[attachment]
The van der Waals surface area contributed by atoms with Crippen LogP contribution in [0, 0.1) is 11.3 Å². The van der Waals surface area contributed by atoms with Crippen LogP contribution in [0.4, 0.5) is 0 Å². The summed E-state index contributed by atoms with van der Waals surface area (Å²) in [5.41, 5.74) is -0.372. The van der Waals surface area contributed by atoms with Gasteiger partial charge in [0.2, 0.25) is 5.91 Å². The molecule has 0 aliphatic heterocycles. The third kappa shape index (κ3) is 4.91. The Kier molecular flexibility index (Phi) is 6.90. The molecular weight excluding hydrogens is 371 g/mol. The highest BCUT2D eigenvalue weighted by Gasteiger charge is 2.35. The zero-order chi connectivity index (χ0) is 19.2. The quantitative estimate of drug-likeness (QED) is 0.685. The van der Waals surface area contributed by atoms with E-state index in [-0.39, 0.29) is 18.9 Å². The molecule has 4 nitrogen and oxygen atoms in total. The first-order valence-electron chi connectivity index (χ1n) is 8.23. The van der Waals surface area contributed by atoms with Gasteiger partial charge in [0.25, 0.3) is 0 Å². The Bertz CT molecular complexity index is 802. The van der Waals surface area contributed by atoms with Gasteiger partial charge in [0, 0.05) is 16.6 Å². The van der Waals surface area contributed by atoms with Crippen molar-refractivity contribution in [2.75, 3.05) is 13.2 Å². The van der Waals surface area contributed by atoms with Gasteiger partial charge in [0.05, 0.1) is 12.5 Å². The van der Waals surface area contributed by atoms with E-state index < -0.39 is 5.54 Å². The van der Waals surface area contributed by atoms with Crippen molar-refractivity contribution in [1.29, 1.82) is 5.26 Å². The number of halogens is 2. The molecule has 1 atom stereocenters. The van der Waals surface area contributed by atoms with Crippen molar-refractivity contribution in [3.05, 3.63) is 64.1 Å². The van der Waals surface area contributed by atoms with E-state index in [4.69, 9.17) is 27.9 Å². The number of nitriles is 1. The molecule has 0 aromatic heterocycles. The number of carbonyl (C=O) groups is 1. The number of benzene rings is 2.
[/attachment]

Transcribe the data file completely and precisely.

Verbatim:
The van der Waals surface area contributed by atoms with Crippen LogP contribution in [0, 0.1) is 11.3 Å². The van der Waals surface area contributed by atoms with Crippen LogP contribution in [0.4, 0.5) is 0 Å². The summed E-state index contributed by atoms with van der Waals surface area (Å²) in [5.41, 5.74) is -0.372. The van der Waals surface area contributed by atoms with Gasteiger partial charge in [0.2, 0.25) is 5.91 Å². The molecule has 0 aliphatic heterocycles. The third kappa shape index (κ3) is 4.91. The Kier molecular flexibility index (Phi) is 6.90. The molecular weight excluding hydrogens is 371 g/mol. The highest BCUT2D eigenvalue weighted by Gasteiger charge is 2.35. The zero-order chi connectivity index (χ0) is 19.2. The quantitative estimate of drug-likeness (QED) is 0.685. The van der Waals surface area contributed by atoms with E-state index in [-0.39, 0.29) is 18.9 Å². The molecule has 4 nitrogen and oxygen atoms in total. The first-order valence-electron chi connectivity index (χ1n) is 8.23. The van der Waals surface area contributed by atoms with Gasteiger partial charge in [0.25, 0.3) is 0 Å². The Bertz CT molecular complexity index is 802. The van der Waals surface area contributed by atoms with Gasteiger partial charge in [0, 0.05) is 16.6 Å². The van der Waals surface area contributed by atoms with Crippen molar-refractivity contribution in [2.75, 3.05) is 13.2 Å². The van der Waals surface area contributed by atoms with Gasteiger partial charge in [0.05, 0.1) is 12.5 Å². The van der Waals surface area contributed by atoms with E-state index < -0.39 is 5.54 Å². The van der Waals surface area contributed by atoms with Crippen molar-refractivity contribution in [1.29, 1.82) is 5.26 Å². The number of halogens is 2. The molecule has 1 atom stereocenters. The van der Waals surface area contributed by atoms with Crippen molar-refractivity contribution in [3.05, 3.63) is 64.1 Å². The van der Waals surface area contributed by atoms with E-state index in [4.69, 9.17) is 27.9 Å². The number of nitriles is 1. The molecule has 0 aromatic heterocycles. The number of carbonyl (C=O) groups is 1. The number of benzene rings is 2.